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My two cents - release it in the wild where it came from. As suggested earlier, buy captive bred or adopt from a rescue facility, etc. Eastern's are not hard to find. While you no doubt mean well and I'm sure could take care of it well, the simple fact of removing it from the wild goes against all that is recommended. The turtles parents and their parents parents (and on an on) all survived neighborhood dogs. Turtles have a hard enough time with road mortality, habitat loss, habitat fragmentation, human helped predators (racoons, ravens, opossums, etc...), that with even small wild removal numbers, it greatly hurts the local population. Then people wonder why there are no more turtles around! All zoological and animal conservation groups agree - our North American box turtles are under extreme pressure and need protection from us. While you can't really un-develop the local mall that paved over Old Man Smith's farmland, you can and should let wild populations alone. Or better yet, help them by allowing leaf piles to build up for hiding places, hibernation areas, etc... Heck, you may even see more turtles if you did. Just because you may be able to lawfully possess the youngster doesn't mean you should. Scan the Fauna.com and Kingsnake.com classifieds and you'll come across Eastern's and Three Toed's regularly.
 

mark1

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i'd keep him and head start him for a year or two ....... south carolina is one of the states that allows folks to take wild box turtles , eventually they'll come to realization it's not a good idea , every state use to let folks take them , reality eventually becomes apparent ...... as far as this guy , the odds of him making it to 10yrs is slim to none ...... the fact he just escaped death once , is one less bit of luck he's got ....... he's never hibernated , he has zero survival habits , keep him outside , don't handle him , give him a proper hibernacula for his first year or two , help him learn some habits to keep him alive , and then release him properly in an optimum location to give him the best chance for survival , which will be better than the chance he has now ......... as far as removing easterns from the wild , the breeding age adults are the one that do the damage , fauna classifieds is full of wild caught adult easterns every spring ...... taking one breeding adult has to be like taking a hundred hatchlings , if not more ...... head starting hatchling turtles is a common practice to help failing populations ......... jmo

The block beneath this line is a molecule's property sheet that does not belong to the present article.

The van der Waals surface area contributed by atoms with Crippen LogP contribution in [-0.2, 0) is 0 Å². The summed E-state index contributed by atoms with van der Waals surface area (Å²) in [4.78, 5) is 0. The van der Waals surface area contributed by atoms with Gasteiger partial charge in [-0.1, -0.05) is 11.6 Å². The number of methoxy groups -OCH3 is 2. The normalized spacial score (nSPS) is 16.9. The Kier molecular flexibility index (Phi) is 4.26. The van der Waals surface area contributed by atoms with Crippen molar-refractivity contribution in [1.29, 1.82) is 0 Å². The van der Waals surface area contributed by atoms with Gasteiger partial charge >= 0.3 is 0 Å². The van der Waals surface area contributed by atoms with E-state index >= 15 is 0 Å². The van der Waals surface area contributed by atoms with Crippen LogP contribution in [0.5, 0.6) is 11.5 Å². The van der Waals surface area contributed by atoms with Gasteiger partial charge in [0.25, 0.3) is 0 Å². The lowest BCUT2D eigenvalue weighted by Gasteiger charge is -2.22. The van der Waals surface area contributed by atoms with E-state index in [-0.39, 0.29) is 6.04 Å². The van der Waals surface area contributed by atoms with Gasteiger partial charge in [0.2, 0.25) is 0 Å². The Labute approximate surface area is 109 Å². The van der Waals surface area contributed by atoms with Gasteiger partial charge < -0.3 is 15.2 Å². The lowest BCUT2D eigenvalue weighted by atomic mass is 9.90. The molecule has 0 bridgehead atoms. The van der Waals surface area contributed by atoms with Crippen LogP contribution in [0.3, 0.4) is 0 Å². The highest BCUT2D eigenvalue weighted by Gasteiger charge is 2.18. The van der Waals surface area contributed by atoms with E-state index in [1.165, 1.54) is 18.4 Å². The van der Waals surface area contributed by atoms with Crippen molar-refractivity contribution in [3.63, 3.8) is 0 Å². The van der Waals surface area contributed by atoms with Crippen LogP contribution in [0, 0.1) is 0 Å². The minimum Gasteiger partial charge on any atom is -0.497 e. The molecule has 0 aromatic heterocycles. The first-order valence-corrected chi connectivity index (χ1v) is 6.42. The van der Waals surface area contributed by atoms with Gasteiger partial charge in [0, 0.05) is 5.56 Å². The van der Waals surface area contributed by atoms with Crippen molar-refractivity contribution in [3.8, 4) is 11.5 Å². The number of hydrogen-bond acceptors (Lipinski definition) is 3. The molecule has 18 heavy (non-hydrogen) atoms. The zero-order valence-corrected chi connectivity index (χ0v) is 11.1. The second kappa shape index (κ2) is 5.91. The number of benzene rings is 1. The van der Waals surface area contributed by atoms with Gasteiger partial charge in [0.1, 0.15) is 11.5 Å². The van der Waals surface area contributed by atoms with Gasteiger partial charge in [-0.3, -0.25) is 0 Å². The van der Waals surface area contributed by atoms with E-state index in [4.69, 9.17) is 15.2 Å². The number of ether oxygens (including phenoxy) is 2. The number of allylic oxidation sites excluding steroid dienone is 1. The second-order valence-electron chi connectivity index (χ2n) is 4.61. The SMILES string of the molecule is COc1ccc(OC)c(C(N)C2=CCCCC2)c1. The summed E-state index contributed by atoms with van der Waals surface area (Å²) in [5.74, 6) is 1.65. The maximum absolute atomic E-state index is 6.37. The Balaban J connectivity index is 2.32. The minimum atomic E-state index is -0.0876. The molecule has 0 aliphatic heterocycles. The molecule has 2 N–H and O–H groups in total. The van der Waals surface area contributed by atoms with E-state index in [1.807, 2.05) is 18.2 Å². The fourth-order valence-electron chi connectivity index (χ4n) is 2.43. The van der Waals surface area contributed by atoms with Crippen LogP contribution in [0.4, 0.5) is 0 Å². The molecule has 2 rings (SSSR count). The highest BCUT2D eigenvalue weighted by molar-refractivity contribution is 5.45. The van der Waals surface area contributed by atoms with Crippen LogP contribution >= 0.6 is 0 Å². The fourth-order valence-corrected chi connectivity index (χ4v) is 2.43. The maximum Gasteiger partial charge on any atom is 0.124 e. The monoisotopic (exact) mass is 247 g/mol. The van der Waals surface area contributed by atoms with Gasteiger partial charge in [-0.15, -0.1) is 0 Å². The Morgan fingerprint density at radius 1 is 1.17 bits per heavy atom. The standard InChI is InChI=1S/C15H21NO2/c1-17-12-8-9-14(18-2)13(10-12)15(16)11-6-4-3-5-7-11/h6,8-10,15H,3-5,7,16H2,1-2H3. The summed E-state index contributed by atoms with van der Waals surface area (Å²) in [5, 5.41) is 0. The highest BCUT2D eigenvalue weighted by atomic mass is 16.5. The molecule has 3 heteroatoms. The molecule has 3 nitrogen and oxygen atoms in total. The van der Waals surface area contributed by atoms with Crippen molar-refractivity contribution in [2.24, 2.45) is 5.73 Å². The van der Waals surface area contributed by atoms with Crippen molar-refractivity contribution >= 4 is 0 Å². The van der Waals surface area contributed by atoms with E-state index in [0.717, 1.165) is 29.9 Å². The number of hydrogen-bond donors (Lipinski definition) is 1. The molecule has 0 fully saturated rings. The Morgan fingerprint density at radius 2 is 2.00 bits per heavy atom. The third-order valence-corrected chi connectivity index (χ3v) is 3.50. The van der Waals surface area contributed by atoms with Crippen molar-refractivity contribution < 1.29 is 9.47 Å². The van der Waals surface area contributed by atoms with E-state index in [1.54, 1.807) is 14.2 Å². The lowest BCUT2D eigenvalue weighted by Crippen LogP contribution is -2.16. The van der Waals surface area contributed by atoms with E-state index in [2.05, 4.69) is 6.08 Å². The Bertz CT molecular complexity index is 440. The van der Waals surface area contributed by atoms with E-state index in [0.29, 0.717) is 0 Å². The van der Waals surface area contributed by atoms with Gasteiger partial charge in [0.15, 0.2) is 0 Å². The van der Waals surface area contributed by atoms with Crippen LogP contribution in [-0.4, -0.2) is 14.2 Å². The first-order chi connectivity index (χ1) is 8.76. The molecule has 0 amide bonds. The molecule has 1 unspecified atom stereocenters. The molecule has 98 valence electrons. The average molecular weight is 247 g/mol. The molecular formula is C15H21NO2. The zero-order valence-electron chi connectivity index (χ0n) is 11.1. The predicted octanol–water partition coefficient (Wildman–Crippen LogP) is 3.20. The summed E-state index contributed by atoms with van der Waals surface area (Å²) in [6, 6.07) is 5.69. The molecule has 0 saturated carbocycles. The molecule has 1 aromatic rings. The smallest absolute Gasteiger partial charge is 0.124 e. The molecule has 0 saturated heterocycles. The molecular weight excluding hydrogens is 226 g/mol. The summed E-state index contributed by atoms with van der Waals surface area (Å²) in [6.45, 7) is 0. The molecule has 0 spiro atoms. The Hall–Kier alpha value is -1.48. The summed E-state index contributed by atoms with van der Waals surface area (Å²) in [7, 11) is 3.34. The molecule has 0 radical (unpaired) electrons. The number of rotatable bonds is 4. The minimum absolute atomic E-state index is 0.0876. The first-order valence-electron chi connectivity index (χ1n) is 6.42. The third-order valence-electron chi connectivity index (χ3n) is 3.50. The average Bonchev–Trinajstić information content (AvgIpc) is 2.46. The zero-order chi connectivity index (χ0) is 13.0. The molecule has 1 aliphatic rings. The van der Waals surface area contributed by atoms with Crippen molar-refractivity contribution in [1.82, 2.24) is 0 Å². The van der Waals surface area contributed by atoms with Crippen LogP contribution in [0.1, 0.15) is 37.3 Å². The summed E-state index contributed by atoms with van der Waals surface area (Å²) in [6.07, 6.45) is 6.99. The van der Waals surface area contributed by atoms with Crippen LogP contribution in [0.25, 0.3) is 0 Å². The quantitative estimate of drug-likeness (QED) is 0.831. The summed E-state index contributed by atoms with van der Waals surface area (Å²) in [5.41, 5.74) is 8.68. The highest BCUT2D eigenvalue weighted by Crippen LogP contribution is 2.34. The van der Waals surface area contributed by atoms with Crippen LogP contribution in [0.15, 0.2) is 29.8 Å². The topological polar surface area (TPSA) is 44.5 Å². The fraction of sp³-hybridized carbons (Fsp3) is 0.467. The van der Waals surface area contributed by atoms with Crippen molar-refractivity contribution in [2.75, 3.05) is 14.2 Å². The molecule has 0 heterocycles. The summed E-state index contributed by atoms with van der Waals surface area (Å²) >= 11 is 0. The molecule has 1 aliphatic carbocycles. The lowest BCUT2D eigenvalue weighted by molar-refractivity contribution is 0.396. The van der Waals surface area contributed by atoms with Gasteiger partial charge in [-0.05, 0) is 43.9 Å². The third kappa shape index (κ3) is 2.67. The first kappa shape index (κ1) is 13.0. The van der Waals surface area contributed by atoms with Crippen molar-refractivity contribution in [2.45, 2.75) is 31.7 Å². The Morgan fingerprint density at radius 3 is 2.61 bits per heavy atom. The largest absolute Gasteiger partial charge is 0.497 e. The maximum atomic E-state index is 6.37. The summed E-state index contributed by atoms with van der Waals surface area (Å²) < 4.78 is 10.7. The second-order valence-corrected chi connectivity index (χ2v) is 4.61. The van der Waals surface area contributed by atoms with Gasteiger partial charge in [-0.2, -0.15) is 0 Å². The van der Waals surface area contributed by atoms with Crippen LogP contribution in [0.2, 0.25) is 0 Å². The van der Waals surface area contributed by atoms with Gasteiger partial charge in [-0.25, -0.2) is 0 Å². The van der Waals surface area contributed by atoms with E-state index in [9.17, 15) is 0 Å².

Middlchild2000

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i'd keep him and head start him for a year or two ....... south carolina is one of the states that allows folks to take wild box turtles , eventually they'll come to realization it's not a good idea , every state use to let folks take them , reality eventually becomes apparent ...... as far as this guy , the odds of him making it to 10yrs is slim to none ...... the fact he just escaped death once , is one less bit of luck he's got ....... he's never hibernated , he has zero survival habits , keep him outside , don't handle him , give him a proper hibernacula for his first year or two , help him learn some habits to keep him alive , and then release him properly in an optimum location to give him the best chance for survival , which will be better than the chance he has now ......... as far as removing easterns from the wild , the breeding age adults are the one that do the damage , fauna classifieds is full of wild caught adult easterns every spring ...... taking one breeding adult has to be like taking a hundred hatchlings , if not more ...... head starting hatchling turtles is a common practice to help failing populations ......... jmo